January 28, 2013
Like most reservists I know, I lead a busy life. Kids and a working spouse, the constant juggle of obligations, the feeling that at some level you don’t have enough time, ever, to do all that needs to be done.
On the civilian-side, I have the fortune of being the CEO of a growing social media-related technology company. It is a stimulating and challenging environment, and I work with a truly outstanding team. It isn’t easy to find the caliber of commitment or intensity in the civilian world that is common in the service, but I believe that at my company, Kinetic Social, I have.
But the work is challenging. We are a small young company, not yet profitable and constantly scrambling to fund-raise. Issues must be resolved decisively and immediately; we don’t have the luxury of excess capital to offset poor decisions or to allow for long deliberations. All this can translate into long days and painful travel schedules. In the last week for example, I was in three cities across the country in two days, flew home from the West Coast to NY on the red-eye, and worked all day on a Saturday until 4am the following Sunday morning.
Come to think of it, it feels almost like a mobilization and deployment “downrange”: intense and hectic operations tempo, seemingly impossible objectives, and too few resources to meet them.
Except that it isn’t. In fact, when you take a step back, it isn’t even close. The stakes don’t begin to compare to what our military personnel face when deployed into a combat zone. Moreover, for the reservist in particular, the frequency of mobilizations and the ensuing life disruptions are an enormous burden. George Washington reportedly said “when we assumed the Soldier, we did not lay aside the Citizen,” and this is a motivating quote for the citizen-military model of our reserve and National Guard forces. But, I’m pretty sure the first President didn’t envision a world of multiple theater tours in the Long War.
So why do it? Why commit such time – which as every reservist knows is a lot more than one weekend a month, two weeks a summer – when we face so many other demands in our lives? When the responsibilities and the consequences of reserve service can be so extreme?
I have reflected on this question a lot. Probably every reservist has. When I am on my way to a drill weekend away from home and missing my daughter’s soccer game, I certainly do. And what reservist post-9/11 hasn’t had that experience of sitting in their quarters at their mobilization processing station, staring at the mil-spec cinder block walls, dreading the flight out the next morning for some godforsaken place where he or she will be “Boots On Ground” for 365 days?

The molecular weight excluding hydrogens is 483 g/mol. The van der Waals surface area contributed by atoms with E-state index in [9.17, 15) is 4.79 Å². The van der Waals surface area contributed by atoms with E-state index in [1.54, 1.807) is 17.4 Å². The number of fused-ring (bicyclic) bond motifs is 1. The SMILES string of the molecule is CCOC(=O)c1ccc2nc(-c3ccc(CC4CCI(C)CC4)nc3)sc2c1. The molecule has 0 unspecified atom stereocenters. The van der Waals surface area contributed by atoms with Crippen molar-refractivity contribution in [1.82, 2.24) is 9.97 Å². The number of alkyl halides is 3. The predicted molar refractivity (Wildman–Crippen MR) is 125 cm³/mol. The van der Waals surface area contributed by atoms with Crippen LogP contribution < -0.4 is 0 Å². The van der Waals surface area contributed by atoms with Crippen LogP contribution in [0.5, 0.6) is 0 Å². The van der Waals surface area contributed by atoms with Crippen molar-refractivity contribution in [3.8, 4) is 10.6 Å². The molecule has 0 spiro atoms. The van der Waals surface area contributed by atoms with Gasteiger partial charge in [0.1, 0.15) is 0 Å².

As a reservist, you stand always at the ready … for whatever you must do, for whatever your country asks. When it asks – and since 9/11, it has asked often – you respond.
When a reservist is mobilized, it is always because something bad has happened. We know that we will likely be in harms’ way. The average person runs in the other direction from danger. But not us. We engage, we protect, we fight if we must. We get tasked with herculean objectives in insane environments. We feel our absence on the home front almost every waking moment. It is never convenient when we deploy; it creates hardships at work, it can of course be dangerous, and our families carry the brunt of our absence. I’ll never forget my little boy’s or my wife’s tears when I left them in front of our apartment building, on my way to the airport for my first deployment to the Middle East. It is an experience that many of us have had too often over the last decade.
Deployments are stressful in a way that few civilian experiences can be, unless one works in a hazardous or first response-type occupation. In business, it may feel stressful – in the moment anyway – to work under a crazy deadline to get a proposal in front of a client. But that doesn’t cause PTSD. It doesn’t compare to what you feel when you hear the zip of an AK-47 round – a very distinct sound, and those who have heard it know what I mean – and know that the person who pulled the trigger was trying to kill you. It doesn’t compare to what you feel when you are in a convoy in hostile territory wondering if that curious mound of dirt up ahead will detonate under your vehicle, or if some poor dumb Taliban S.O.B. will have his lucky day and land an RPG into your helicopter as you approach the landing zone.
Perhaps most of all: no civilian stress compares to the fear that your actions or decisions may result in one of your team getting hurt. If I make a mistake at my civilian job, the worst case scenario is someone faces the unemployment line. If I make a mistake when deployed, someone may be getting shipped home in a box.